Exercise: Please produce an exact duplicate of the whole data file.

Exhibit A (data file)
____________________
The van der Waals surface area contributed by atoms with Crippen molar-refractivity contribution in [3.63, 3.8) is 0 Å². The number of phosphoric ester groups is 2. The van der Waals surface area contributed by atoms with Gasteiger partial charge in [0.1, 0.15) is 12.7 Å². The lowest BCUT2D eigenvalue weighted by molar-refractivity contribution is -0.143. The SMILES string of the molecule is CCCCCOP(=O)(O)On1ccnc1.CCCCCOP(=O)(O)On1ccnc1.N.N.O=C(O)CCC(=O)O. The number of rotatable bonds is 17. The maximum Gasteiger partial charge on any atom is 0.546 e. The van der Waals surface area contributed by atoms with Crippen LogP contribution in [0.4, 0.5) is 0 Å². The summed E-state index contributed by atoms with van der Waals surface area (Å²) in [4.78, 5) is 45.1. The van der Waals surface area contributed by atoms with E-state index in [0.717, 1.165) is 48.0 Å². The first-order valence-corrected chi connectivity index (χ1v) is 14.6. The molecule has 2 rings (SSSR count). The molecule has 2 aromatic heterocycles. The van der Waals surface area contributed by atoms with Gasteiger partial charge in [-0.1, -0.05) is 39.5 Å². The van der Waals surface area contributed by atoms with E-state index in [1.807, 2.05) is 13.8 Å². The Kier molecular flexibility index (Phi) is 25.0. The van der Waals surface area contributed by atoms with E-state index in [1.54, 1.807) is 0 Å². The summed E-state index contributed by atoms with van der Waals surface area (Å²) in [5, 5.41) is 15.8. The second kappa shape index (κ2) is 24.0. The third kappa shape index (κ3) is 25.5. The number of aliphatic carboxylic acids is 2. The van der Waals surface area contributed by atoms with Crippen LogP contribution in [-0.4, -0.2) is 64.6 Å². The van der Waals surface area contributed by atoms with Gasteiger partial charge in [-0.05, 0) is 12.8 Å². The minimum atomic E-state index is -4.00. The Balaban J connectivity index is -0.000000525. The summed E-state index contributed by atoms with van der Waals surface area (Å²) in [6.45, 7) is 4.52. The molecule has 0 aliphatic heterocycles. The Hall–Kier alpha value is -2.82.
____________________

The van der Waals surface area contributed by atoms with Crippen molar-refractivity contribution in [3.63, 3.8) is 0 Å². The number of phosphoric ester groups is 2. The van der Waals surface area contributed by atoms with Gasteiger partial charge in [0.1, 0.15) is 12.7 Å². The lowest BCUT2D eigenvalue weighted by molar-refractivity contribution is -0.143. The SMILES string of the molecule is CCCCCOP(=O)(O)On1ccnc1.CCCCCOP(=O)(O)On1ccnc1.N.N.O=C(O)CCC(=O)O. The number of rotatable bonds is 17. The maximum Gasteiger partial charge on any atom is 0.546 e. The van der Waals surface area contributed by atoms with Crippen LogP contribution in [0.4, 0.5) is 0 Å². The summed E-state index contributed by atoms with van der Waals surface area (Å²) in [4.78, 5) is 45.1. The van der Waals surface area contributed by atoms with E-state index in [0.717, 1.165) is 48.0 Å². The first-order valence-corrected chi connectivity index (χ1v) is 14.6. The molecule has 2 rings (SSSR count). The molecule has 2 aromatic heterocycles. The van der Waals surface area contributed by atoms with Gasteiger partial charge in [-0.1, -0.05) is 39.5 Å². The van der Waals surface area contributed by atoms with E-state index in [1.807, 2.05) is 13.8 Å². The Kier molecular flexibility index (Phi) is 25.0. The van der Waals surface area contributed by atoms with E-state index in [1.54, 1.807) is 0 Å². The summed E-state index contributed by atoms with van der Waals surface area (Å²) in [5, 5.41) is 15.8. The second kappa shape index (κ2) is 24.0. The third kappa shape index (κ3) is 25.5. The number of aliphatic carboxylic acids is 2. The van der Waals surface area contributed by atoms with Crippen LogP contribution in [-0.4, -0.2) is 64.6 Å². The van der Waals surface area contributed by atoms with Gasteiger partial charge in [-0.05, 0) is 12.8 Å². The minimum atomic E-state index is -4.00. The Balaban J connectivity index is -0.000000525. The summed E-state index contributed by atoms with van der Waals surface area (Å²) in [6.45, 7) is 4.52. The molecule has 0 aliphatic heterocycles. The Hall–Kier alpha value is -2.82.